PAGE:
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Boxee: Finally, a use for Apple TV

As much as we enjoy the refreshing breeze our open door provides, we recently got word that Apple TV might finally become useful as more than just a doorstop

3 min read

We've long maintained that there really is only one use for Apple TV. And that's as a doorstop. Some people told us we were idiots, and that the thing gets so hot it's also useful for frying an egg, but to be honest, we like to keep food and technology separate.

Luckily, there's a little company called Boxee that can turn your doorstop into something you can use to stream media to your TV. The purpose of Boxee is to generate a social network around media -- when you're watching TV shows or Internet streams, other people can see what you're doing. The system is underpinned by open-source XBMC Media Centre software. This is rather appropriate, since XBMC started as a project to turn the original Xbox into a media streamer, because Microsoft didn't want to.

Of course, in order to make Apple TV do cool things, it needs to be hacked. That sounds cool, and very '1337', but it's actually so simple your grandmother could do it, as long as she has access to a Mac (Windows tools will be available soon). All Granny needs to do is grab a 1GB USB memory key, format it on a Mac and run a simple application that writes some data to that key.

Then, you simply start the Apple TV with the USB stick inserted, and after a very short period of what can only be described as total and utter pwnage, your Apple TV is ready to run Boxee and XBMC. Once you boot the Apple TV again -- having removed the USB key -- you'll see a new menu option, 'XBMC/Boxee'. You need to download updates over the Internet using the built-in updater, but that's as easy as everything else, and takes about 10 minutes.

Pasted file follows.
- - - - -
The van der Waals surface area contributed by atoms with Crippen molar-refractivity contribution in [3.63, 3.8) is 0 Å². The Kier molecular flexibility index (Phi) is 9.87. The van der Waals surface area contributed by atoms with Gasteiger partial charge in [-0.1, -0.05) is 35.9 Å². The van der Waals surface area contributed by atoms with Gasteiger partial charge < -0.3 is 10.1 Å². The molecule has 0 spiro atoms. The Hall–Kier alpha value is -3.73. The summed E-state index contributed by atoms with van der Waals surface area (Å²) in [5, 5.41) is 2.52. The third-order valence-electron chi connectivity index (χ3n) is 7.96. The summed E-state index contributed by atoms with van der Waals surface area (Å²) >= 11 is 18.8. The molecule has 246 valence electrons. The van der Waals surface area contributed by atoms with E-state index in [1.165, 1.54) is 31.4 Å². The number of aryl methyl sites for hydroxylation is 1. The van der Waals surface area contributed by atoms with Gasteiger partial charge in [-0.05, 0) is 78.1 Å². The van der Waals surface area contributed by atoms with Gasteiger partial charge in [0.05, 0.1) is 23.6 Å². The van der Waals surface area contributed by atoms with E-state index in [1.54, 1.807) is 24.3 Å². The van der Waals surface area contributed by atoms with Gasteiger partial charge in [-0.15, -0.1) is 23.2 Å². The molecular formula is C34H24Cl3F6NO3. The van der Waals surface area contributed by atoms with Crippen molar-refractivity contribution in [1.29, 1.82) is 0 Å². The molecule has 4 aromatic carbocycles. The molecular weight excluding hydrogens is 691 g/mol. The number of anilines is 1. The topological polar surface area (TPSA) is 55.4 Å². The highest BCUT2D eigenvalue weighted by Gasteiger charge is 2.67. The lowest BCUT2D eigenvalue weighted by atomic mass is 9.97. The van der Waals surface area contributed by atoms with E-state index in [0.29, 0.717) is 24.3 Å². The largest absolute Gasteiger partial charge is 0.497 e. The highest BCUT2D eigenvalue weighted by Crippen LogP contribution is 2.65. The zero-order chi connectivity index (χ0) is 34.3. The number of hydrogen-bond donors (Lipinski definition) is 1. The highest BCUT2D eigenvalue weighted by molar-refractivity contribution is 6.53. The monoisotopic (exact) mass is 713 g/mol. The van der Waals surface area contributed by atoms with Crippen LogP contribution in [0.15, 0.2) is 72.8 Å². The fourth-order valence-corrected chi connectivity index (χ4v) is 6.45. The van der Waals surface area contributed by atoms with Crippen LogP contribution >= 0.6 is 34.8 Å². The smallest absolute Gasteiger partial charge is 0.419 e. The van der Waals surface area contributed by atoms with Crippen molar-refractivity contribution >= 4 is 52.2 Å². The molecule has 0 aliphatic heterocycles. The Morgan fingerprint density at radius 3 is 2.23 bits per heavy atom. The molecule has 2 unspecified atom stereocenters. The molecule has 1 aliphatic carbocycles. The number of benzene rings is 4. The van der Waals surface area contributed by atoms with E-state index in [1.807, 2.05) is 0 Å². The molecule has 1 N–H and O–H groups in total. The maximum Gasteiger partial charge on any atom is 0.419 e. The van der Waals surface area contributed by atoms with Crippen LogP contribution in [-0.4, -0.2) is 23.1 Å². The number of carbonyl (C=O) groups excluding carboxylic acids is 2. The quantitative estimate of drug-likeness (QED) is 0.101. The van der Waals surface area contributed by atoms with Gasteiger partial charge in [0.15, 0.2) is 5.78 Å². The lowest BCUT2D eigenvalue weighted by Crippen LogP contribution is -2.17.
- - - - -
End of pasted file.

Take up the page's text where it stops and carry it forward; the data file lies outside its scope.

The good news is that your original Apple TV functionality will remain the same, you'll still be able to use it as before, and you'll still be able to access your iTunes library. Boxee can even be removed by running the Apple update, which should mean that unless you mess something up, Apple will never know. (This might be important if you need to get it fixed on the warranty, although we can't say for sure if Boxee will void it.)

So what does Boxee allow you to do? The good news is you'll be able to play all sorts of media, including stuff encoded using the ubiquitous XviD codec. You'll also get access to RSS feeds for videos, audio and even torrent files, each added online at the Boxee Web site. The hacking process also allows you SSH access to the Apple TV, which means you can customise it more, and have a fiddle with the inner workings of the system.

One frustration is that MKV playback, while supported, seems too complex for the Apple TV hardware to cope with. This means that 720p files in MKV containers stutter quite badly, and 1080p files are unwatchable. This issue may eventually get sorted, but it's going to be hard.

As good as Boxee is, we can't help but think you'd be much better off buying a Popcorn Hour A-110, which does everything the hacked Apple TV does, but has the added advantage of doing so out of the box. It's also cheaper and can accept any SATA hard drive you care to throw in it.

Looks like our door isn't in any danger of slamming shut any time soon. –Ian Morris